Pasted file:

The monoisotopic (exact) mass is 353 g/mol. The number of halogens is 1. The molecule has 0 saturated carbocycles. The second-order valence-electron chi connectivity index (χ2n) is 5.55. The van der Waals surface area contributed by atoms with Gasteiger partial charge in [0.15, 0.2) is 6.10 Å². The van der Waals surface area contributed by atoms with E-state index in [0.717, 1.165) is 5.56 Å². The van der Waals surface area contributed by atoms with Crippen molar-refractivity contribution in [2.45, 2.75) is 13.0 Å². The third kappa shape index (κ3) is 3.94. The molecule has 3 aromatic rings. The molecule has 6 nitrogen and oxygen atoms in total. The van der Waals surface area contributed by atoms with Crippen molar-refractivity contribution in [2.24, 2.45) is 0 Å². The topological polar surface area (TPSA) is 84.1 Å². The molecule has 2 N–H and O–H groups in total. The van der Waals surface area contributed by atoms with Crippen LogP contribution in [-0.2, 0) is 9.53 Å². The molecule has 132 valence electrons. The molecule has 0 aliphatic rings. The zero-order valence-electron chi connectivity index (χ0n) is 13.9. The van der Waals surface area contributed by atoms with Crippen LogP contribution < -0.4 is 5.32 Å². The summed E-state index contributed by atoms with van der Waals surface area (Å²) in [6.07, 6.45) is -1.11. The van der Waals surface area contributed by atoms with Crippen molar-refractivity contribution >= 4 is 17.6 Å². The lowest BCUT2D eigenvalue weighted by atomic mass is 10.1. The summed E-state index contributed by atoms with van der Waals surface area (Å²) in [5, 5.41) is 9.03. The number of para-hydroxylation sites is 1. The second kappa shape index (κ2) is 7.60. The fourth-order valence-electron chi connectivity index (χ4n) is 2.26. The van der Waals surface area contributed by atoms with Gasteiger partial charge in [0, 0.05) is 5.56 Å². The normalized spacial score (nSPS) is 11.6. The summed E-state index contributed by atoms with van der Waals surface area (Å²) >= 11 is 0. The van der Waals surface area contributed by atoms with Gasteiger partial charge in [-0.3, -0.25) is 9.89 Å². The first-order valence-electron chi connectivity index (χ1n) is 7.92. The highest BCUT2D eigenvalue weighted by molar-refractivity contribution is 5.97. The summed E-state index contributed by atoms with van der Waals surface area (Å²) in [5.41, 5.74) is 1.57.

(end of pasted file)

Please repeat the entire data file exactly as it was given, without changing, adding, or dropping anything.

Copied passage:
The monoisotopic (exact) mass is 353 g/mol. The number of halogens is 1. The molecule has 0 saturated carbocycles. The second-order valence-electron chi connectivity index (χ2n) is 5.55. The van der Waals surface area contributed by atoms with Gasteiger partial charge in [0.15, 0.2) is 6.10 Å². The van der Waals surface area contributed by atoms with E-state index in [0.717, 1.165) is 5.56 Å². The van der Waals surface area contributed by atoms with Crippen molar-refractivity contribution in [2.45, 2.75) is 13.0 Å². The third kappa shape index (κ3) is 3.94. The molecule has 3 aromatic rings. The molecule has 6 nitrogen and oxygen atoms in total. The van der Waals surface area contributed by atoms with Crippen molar-refractivity contribution in [2.24, 2.45) is 0 Å². The topological polar surface area (TPSA) is 84.1 Å². The molecule has 2 N–H and O–H groups in total. The van der Waals surface area contributed by atoms with Crippen LogP contribution in [-0.2, 0) is 9.53 Å². The molecule has 132 valence electrons. The molecule has 0 aliphatic rings. The zero-order valence-electron chi connectivity index (χ0n) is 13.9. The van der Waals surface area contributed by atoms with Crippen LogP contribution < -0.4 is 5.32 Å². The summed E-state index contributed by atoms with van der Waals surface area (Å²) in [6.07, 6.45) is -1.11. The van der Waals surface area contributed by atoms with Crippen molar-refractivity contribution >= 4 is 17.6 Å². The lowest BCUT2D eigenvalue weighted by atomic mass is 10.1. The summed E-state index contributed by atoms with van der Waals surface area (Å²) in [5, 5.41) is 9.03. The number of para-hydroxylation sites is 1. The second kappa shape index (κ2) is 7.60. The fourth-order valence-electron chi connectivity index (χ4n) is 2.26. The van der Waals surface area contributed by atoms with Gasteiger partial charge in [0, 0.05) is 5.56 Å². The normalized spacial score (nSPS) is 11.6. The summed E-state index contributed by atoms with van der Waals surface area (Å²) >= 11 is 0. The van der Waals surface area contributed by atoms with Gasteiger partial charge in [-0.3, -0.25) is 9.89 Å². The first-order valence-electron chi connectivity index (χ1n) is 7.92. The highest BCUT2D eigenvalue weighted by molar-refractivity contribution is 5.97. The summed E-state index contributed by atoms with van der Waals surface area (Å²) in [5.41, 5.74) is 1.57.